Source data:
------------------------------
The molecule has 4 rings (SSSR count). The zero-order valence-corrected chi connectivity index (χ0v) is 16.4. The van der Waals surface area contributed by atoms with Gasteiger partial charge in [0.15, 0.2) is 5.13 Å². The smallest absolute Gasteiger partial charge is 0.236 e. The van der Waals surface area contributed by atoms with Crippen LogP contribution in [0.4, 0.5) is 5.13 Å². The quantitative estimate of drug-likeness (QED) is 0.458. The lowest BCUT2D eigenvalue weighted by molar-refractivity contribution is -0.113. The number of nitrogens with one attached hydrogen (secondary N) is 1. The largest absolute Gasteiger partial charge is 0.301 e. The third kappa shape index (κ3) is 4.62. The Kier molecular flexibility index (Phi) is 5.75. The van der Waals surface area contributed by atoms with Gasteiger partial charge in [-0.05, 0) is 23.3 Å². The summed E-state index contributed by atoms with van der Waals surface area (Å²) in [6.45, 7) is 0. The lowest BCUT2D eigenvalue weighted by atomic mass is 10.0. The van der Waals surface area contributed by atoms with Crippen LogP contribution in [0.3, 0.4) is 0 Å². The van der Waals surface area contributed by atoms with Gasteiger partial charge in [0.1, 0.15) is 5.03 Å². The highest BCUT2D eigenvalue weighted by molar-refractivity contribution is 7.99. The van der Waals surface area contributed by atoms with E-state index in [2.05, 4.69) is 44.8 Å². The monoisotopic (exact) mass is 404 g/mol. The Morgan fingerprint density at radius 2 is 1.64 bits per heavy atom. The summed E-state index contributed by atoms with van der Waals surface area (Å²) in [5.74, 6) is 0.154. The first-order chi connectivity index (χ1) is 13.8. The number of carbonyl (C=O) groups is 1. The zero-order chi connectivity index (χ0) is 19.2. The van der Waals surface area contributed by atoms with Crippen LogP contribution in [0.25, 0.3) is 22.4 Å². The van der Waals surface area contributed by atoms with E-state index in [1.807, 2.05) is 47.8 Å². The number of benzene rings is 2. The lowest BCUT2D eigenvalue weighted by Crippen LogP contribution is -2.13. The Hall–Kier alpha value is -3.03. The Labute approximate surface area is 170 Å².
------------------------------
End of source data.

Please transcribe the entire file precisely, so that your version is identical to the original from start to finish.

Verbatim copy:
The molecule has 4 rings (SSSR count). The zero-order valence-corrected chi connectivity index (χ0v) is 16.4. The van der Waals surface area contributed by atoms with Gasteiger partial charge in [0.15, 0.2) is 5.13 Å². The smallest absolute Gasteiger partial charge is 0.236 e. The van der Waals surface area contributed by atoms with Crippen LogP contribution in [0.4, 0.5) is 5.13 Å². The quantitative estimate of drug-likeness (QED) is 0.458. The lowest BCUT2D eigenvalue weighted by molar-refractivity contribution is -0.113. The number of nitrogens with one attached hydrogen (secondary N) is 1. The largest absolute Gasteiger partial charge is 0.301 e. The third kappa shape index (κ3) is 4.62. The Kier molecular flexibility index (Phi) is 5.75. The van der Waals surface area contributed by atoms with Gasteiger partial charge in [-0.05, 0) is 23.3 Å². The summed E-state index contributed by atoms with van der Waals surface area (Å²) in [6.45, 7) is 0. The lowest BCUT2D eigenvalue weighted by atomic mass is 10.0. The van der Waals surface area contributed by atoms with Crippen LogP contribution in [0.3, 0.4) is 0 Å². The van der Waals surface area contributed by atoms with Gasteiger partial charge in [0.1, 0.15) is 5.03 Å². The highest BCUT2D eigenvalue weighted by molar-refractivity contribution is 7.99. The van der Waals surface area contributed by atoms with E-state index in [2.05, 4.69) is 44.8 Å². The monoisotopic (exact) mass is 404 g/mol. The Morgan fingerprint density at radius 2 is 1.64 bits per heavy atom. The summed E-state index contributed by atoms with van der Waals surface area (Å²) in [5.74, 6) is 0.154. The first-order chi connectivity index (χ1) is 13.8. The number of carbonyl (C=O) groups is 1. The zero-order chi connectivity index (χ0) is 19.2. The van der Waals surface area contributed by atoms with Crippen LogP contribution in [0.25, 0.3) is 22.4 Å². The van der Waals surface area contributed by atoms with E-state index in [1.807, 2.05) is 47.8 Å². The number of benzene rings is 2. The lowest BCUT2D eigenvalue weighted by Crippen LogP contribution is -2.13. The Hall–Kier alpha value is -3.03. The Labute approximate surface area is 170 Å².